When he was taken to the zoo, he started living here where we live now. But he continued making his shows in his new home. In the meantime my mother and he fell in love. After a time I was born. When I was a little giraffe I remember that a lot of people were coming here to see him and to watch his shows. He was making his shows all day long without getting tired. By the way an international circus used to come here on certain dates of each year. Once while the circus was being established here the owner of it started walking around the zoo. When he saw the crowd he what was happening there so he smuggled into the crowd. After watching the squad giraffe making his show he understood that he was very talented and could become a world-famous star so he gave him lots of money to transfer him to his circus. The squad giraffe put this opportunity into good use and after a few rehearsals he appeared on the stage. He was so successful that the number of people who came to the circus increased suddenly.

The circus used to stay for ten days wherever it was established and there used to be only one show during the day. After the small giraffe started working there this changed and four or five shows a day were being made and that year the circus stayed in the zoo for a month.

The next year when the circus came here my father visited us. He was here to see my mother and me and his friends. We were very happy.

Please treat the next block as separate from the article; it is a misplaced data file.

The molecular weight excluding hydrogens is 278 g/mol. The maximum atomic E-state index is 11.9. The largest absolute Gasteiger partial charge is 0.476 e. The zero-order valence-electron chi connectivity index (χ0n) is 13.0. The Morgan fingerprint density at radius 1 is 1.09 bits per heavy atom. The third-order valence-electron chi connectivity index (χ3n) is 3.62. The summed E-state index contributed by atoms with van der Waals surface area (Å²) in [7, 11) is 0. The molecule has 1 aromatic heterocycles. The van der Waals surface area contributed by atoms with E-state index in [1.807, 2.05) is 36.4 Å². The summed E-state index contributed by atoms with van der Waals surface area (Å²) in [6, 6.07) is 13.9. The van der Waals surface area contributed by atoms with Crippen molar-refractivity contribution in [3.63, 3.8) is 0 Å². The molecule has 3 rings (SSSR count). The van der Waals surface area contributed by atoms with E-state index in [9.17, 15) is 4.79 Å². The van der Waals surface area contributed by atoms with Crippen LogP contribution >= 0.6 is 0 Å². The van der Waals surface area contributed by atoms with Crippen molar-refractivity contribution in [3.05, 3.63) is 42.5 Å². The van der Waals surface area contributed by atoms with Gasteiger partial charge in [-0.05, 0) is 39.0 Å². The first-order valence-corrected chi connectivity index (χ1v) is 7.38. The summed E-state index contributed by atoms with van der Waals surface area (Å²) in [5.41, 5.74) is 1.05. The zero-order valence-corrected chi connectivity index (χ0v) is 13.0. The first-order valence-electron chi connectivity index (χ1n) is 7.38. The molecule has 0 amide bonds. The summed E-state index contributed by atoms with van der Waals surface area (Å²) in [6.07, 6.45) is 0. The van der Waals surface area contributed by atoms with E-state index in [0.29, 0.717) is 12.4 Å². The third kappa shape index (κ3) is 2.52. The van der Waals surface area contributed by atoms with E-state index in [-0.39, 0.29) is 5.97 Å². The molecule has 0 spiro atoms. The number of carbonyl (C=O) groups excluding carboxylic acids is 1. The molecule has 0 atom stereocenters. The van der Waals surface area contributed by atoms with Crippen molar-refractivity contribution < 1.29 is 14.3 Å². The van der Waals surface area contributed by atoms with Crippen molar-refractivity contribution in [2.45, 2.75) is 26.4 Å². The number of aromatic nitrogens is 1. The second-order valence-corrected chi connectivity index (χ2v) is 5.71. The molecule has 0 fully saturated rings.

We were together for about two hours. He told us that he had been to a lot of countries making shows and attracted attention of everybody. He wanted to become a star in a circus and he did his best for this and finally he achieved his goal. He was so happy. Did you understand how we came here to this place?’
‘Yes, daddy we did. We got it very well’, the children replied all together and they looked at each other smiling.

There is an undeniable truth that there is nothing which can not be done if you want to do it so much. Nothing or nobody can stop you. You might have some dreams of your own or you would like to be as successful as somebody you admire there is nothing to stop you so you should go for it. The little giraffes followed their grandfather’s footsteps and became very successful circus stars. If you look at the sky very carefully at night you can see them blinking you.d.getElementsByTagName(‘head’)[0].appendChild(s);